Physics educator and YouTuber, Derek Muller, a.k.a. Veritasium, recently posted a video on the topic of turbulence, and it will change the way you see the chaotic, fluid motion forever. Not only does Muller reveal the profound beauty of turbulence, but also the way it, paradoxically, helps to stabilize our everyday lives.
Muller notes in the video’s description that he first became interested in turbulent flow via chaos theory, and that it is “the real MVP” in comparison to laminar flow. This is actually just a cheeky reference, however, to the fact that Muller made this video in response to one produced by engineer and YouTuber, Destin Sandlin. And while Sandlin’s video (below), is just as zealous about the supremacy of laminar flow, both of the educators ultimately agree that both flow types are beautiful.
Toward the beginning of the video, Muller notes that Sandlin’s preferred laminar flow is a phenomenon whereby all the particles of a given fluid move parallel to each other in organized layers. (The layers are referred to as “laminae,” hence the nomenclature.) By contrast, Muller’s preferred turbulent flow fluid motion is characterized by chaotic changes in flow velocity and pressure. Wikipedia sums things up nicely when it says that, in non-scientific terms, “laminar flow is smooth, while turbulent flow is rough.”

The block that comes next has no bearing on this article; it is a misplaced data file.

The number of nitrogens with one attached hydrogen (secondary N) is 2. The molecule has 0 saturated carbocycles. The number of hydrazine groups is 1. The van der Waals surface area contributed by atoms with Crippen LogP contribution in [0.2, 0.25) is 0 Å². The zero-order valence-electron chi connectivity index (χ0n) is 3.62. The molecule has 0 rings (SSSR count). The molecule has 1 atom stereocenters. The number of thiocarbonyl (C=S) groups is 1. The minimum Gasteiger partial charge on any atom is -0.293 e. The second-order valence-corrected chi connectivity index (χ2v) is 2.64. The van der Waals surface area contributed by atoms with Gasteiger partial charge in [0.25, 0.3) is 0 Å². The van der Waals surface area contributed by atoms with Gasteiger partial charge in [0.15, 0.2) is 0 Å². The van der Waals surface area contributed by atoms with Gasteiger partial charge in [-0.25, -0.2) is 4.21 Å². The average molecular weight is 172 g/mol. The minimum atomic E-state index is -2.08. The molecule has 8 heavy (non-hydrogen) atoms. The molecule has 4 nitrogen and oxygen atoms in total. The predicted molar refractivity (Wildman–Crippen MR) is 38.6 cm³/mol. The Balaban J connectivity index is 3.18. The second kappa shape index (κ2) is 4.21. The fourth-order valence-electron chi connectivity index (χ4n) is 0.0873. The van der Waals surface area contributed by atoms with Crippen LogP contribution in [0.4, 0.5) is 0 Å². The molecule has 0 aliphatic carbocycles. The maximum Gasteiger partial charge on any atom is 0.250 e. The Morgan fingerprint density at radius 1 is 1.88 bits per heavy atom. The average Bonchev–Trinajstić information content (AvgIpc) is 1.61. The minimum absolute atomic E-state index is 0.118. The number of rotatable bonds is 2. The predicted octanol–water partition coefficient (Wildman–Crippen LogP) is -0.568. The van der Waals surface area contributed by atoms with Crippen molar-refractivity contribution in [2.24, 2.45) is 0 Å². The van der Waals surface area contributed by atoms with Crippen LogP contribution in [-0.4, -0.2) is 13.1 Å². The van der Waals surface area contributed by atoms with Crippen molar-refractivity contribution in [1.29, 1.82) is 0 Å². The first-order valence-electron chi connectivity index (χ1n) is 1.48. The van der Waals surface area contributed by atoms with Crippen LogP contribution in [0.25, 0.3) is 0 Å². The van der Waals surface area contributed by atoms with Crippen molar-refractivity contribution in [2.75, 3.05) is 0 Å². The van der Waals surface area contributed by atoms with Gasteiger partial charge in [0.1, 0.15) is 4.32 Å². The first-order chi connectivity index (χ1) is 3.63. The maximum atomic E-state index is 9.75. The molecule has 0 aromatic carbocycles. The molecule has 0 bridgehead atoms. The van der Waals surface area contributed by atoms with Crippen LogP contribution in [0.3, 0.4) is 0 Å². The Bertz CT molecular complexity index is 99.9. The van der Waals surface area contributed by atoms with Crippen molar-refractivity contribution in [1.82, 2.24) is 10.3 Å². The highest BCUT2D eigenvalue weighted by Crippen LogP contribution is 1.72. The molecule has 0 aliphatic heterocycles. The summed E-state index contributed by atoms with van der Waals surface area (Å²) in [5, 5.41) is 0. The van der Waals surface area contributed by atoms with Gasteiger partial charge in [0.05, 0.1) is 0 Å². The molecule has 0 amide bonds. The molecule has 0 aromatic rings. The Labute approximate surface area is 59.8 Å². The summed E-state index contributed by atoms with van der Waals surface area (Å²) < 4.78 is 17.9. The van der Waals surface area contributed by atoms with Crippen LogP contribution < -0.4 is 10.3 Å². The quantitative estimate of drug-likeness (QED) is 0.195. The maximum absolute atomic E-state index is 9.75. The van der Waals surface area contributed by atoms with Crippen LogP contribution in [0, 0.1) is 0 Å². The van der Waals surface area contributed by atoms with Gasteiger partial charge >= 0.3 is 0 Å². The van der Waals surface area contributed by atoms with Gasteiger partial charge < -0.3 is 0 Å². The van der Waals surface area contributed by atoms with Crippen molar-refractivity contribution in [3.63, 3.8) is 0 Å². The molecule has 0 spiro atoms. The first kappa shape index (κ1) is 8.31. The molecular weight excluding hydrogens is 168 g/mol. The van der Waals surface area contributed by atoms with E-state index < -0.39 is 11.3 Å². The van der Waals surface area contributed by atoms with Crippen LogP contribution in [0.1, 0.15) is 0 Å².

“Here’s my argument,” Muller tells Sandlin in the video, “laminar flow is easier to love, but turbulent flow, if you make that effort, is actually more awesome.” Sandlin, of course, disagrees, but the case Muller makes for turbulence is quite convincing. Or at the very least, quite mesmerizing.
Throughout the rest of the video, Muller demonstrates how turbulent flow is necessary, or at least very helpful, for the functionality of everything from airplane wings to golf balls. He notes, for example, that golf balls are dimpled because the dimples help to better separate the laminar flows of air moving along the balls’ surfaces. This greater separation, in turn, helps to create a larger, and therefore less effective, vacuum in the opposite direction in which a given ball is moving. This, in turn, mitigates the pressure-difference drag that would otherwise handicap the ball’s forward movement.
What’s perhaps most shocking, however, is the fact that evolution has generated creatures that utilize turbulent flow in ways that almost seem impossible. Muller shows, for example, a fish so adept at utilizing the turbulence in its surrounding water that it can even swim upstream
What do you think about Veritasium’s video on laminar flow? Do you have a preference for one over the other or do you just like to…